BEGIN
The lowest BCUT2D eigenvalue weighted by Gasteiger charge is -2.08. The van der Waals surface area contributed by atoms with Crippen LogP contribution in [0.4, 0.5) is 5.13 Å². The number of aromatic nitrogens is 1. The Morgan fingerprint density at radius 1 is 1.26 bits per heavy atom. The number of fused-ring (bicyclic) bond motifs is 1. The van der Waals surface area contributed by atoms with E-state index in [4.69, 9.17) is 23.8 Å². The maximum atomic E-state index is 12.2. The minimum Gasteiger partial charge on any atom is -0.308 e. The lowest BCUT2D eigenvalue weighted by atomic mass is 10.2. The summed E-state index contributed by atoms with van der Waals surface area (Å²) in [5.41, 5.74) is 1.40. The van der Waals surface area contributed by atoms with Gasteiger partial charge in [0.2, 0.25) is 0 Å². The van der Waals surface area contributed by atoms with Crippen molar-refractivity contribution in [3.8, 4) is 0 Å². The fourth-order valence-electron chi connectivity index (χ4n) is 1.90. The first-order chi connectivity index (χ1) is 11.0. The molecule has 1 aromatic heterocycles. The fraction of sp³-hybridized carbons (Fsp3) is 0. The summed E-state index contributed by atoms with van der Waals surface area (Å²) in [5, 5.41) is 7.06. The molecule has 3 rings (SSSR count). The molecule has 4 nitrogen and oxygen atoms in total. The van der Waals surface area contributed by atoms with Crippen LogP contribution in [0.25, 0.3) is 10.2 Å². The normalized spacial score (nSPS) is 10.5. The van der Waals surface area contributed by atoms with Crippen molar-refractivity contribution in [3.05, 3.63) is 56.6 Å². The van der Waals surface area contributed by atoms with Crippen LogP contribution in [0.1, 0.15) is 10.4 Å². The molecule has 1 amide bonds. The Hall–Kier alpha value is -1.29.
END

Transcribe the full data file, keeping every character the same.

The lowest BCUT2D eigenvalue weighted by Gasteiger charge is -2.08. The van der Waals surface area contributed by atoms with Crippen LogP contribution in [0.4, 0.5) is 5.13 Å². The number of aromatic nitrogens is 1. The Morgan fingerprint density at radius 1 is 1.26 bits per heavy atom. The number of fused-ring (bicyclic) bond motifs is 1. The van der Waals surface area contributed by atoms with E-state index in [4.69, 9.17) is 23.8 Å². The maximum atomic E-state index is 12.2. The minimum Gasteiger partial charge on any atom is -0.308 e. The lowest BCUT2D eigenvalue weighted by atomic mass is 10.2. The summed E-state index contributed by atoms with van der Waals surface area (Å²) in [5.41, 5.74) is 1.40. The van der Waals surface area contributed by atoms with Gasteiger partial charge in [0.2, 0.25) is 0 Å². The van der Waals surface area contributed by atoms with Crippen molar-refractivity contribution in [3.8, 4) is 0 Å². The fourth-order valence-electron chi connectivity index (χ4n) is 1.90. The first-order chi connectivity index (χ1) is 11.0. The molecule has 1 aromatic heterocycles. The fraction of sp³-hybridized carbons (Fsp3) is 0. The summed E-state index contributed by atoms with van der Waals surface area (Å²) in [5, 5.41) is 7.06. The molecule has 3 rings (SSSR count). The molecule has 4 nitrogen and oxygen atoms in total. The van der Waals surface area contributed by atoms with Crippen LogP contribution in [0.25, 0.3) is 10.2 Å². The normalized spacial score (nSPS) is 10.5. The van der Waals surface area contributed by atoms with Crippen molar-refractivity contribution in [3.05, 3.63) is 56.6 Å². The van der Waals surface area contributed by atoms with Crippen LogP contribution in [0.1, 0.15) is 10.4 Å². The molecule has 1 amide bonds. The Hall–Kier alpha value is -1.29.